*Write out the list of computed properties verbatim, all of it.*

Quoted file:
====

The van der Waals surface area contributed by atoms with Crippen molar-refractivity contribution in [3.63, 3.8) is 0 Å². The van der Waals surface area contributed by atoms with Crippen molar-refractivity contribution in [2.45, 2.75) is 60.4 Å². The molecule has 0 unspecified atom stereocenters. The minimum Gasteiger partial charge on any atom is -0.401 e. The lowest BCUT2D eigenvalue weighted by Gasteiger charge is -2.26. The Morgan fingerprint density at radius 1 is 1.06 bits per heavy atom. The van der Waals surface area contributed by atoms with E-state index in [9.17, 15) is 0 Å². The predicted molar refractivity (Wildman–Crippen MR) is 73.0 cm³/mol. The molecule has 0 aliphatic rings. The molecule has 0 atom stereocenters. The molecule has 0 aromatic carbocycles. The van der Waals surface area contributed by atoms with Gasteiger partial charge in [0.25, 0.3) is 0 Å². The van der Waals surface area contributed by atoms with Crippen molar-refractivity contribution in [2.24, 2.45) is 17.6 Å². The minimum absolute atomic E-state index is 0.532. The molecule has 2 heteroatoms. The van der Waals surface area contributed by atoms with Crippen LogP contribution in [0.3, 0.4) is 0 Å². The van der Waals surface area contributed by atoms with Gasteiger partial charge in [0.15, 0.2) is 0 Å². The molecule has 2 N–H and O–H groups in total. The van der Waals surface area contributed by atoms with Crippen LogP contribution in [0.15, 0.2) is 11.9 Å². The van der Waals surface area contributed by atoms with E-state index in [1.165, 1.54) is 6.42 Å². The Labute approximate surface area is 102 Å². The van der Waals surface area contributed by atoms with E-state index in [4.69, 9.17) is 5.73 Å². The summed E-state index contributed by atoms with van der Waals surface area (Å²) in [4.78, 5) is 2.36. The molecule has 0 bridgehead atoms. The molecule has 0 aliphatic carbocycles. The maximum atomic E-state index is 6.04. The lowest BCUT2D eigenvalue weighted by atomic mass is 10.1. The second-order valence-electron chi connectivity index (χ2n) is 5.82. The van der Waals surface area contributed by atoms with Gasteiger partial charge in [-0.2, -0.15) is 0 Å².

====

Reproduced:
The van der Waals surface area contributed by atoms with Crippen molar-refractivity contribution in [3.63, 3.8) is 0 Å². The van der Waals surface area contributed by atoms with Crippen molar-refractivity contribution in [2.45, 2.75) is 60.4 Å². The molecule has 0 unspecified atom stereocenters. The minimum Gasteiger partial charge on any atom is -0.401 e. The lowest BCUT2D eigenvalue weighted by Gasteiger charge is -2.26. The Morgan fingerprint density at radius 1 is 1.06 bits per heavy atom. The van der Waals surface area contributed by atoms with E-state index in [9.17, 15) is 0 Å². The predicted molar refractivity (Wildman–Crippen MR) is 73.0 cm³/mol. The molecule has 0 aliphatic rings. The molecule has 0 atom stereocenters. The molecule has 0 aromatic carbocycles. The van der Waals surface area contributed by atoms with Gasteiger partial charge in [0.25, 0.3) is 0 Å². The van der Waals surface area contributed by atoms with Crippen molar-refractivity contribution in [2.24, 2.45) is 17.6 Å². The minimum absolute atomic E-state index is 0.532. The molecule has 2 heteroatoms. The van der Waals surface area contributed by atoms with Crippen LogP contribution in [0.3, 0.4) is 0 Å². The van der Waals surface area contributed by atoms with Gasteiger partial charge in [0.15, 0.2) is 0 Å². The molecule has 2 N–H and O–H groups in total. The van der Waals surface area contributed by atoms with Crippen LogP contribution in [0.15, 0.2) is 11.9 Å². The van der Waals surface area contributed by atoms with E-state index in [1.165, 1.54) is 6.42 Å². The Labute approximate surface area is 102 Å². The van der Waals surface area contributed by atoms with E-state index in [4.69, 9.17) is 5.73 Å². The summed E-state index contributed by atoms with van der Waals surface area (Å²) in [4.78, 5) is 2.36. The molecule has 0 bridgehead atoms. The molecule has 0 aliphatic carbocycles. The maximum atomic E-state index is 6.04. The lowest BCUT2D eigenvalue weighted by atomic mass is 10.1. The second-order valence-electron chi connectivity index (χ2n) is 5.82. The van der Waals surface area contributed by atoms with Gasteiger partial charge in [-0.2, -0.15) is 0 Å².